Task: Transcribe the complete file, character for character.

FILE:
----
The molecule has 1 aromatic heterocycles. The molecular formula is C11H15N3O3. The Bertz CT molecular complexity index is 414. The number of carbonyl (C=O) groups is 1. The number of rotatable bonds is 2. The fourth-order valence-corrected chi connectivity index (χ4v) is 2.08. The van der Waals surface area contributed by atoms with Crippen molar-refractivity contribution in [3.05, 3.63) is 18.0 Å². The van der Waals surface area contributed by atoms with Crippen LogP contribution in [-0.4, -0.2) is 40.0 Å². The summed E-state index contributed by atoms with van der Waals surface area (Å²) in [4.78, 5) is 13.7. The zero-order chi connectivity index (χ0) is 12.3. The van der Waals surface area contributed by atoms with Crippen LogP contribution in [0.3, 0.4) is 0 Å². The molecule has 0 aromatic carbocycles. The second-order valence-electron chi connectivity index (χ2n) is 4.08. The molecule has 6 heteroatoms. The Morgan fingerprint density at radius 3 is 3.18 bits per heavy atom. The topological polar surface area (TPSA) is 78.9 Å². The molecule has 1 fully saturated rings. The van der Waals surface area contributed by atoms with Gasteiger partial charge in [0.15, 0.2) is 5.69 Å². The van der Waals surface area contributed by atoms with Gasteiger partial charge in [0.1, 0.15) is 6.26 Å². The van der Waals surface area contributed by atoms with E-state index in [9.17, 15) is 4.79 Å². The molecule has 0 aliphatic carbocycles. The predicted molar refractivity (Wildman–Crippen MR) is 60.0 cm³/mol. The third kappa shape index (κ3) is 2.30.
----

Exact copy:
The molecule has 1 aromatic heterocycles. The molecular formula is C11H15N3O3. The Bertz CT molecular complexity index is 414. The number of carbonyl (C=O) groups is 1. The number of rotatable bonds is 2. The fourth-order valence-corrected chi connectivity index (χ4v) is 2.08. The van der Waals surface area contributed by atoms with Crippen molar-refractivity contribution in [3.05, 3.63) is 18.0 Å². The van der Waals surface area contributed by atoms with Crippen LogP contribution in [-0.4, -0.2) is 40.0 Å². The summed E-state index contributed by atoms with van der Waals surface area (Å²) in [4.78, 5) is 13.7. The zero-order chi connectivity index (χ0) is 12.3. The van der Waals surface area contributed by atoms with Crippen LogP contribution in [0.3, 0.4) is 0 Å². The molecule has 0 aromatic carbocycles. The second-order valence-electron chi connectivity index (χ2n) is 4.08. The molecule has 6 heteroatoms. The Morgan fingerprint density at radius 3 is 3.18 bits per heavy atom. The topological polar surface area (TPSA) is 78.9 Å². The molecule has 1 fully saturated rings. The van der Waals surface area contributed by atoms with Gasteiger partial charge in [0.15, 0.2) is 5.69 Å². The van der Waals surface area contributed by atoms with Gasteiger partial charge in [0.1, 0.15) is 6.26 Å². The van der Waals surface area contributed by atoms with E-state index in [9.17, 15) is 4.79 Å². The molecule has 0 aliphatic carbocycles. The predicted molar refractivity (Wildman–Crippen MR) is 60.0 cm³/mol. The third kappa shape index (κ3) is 2.30.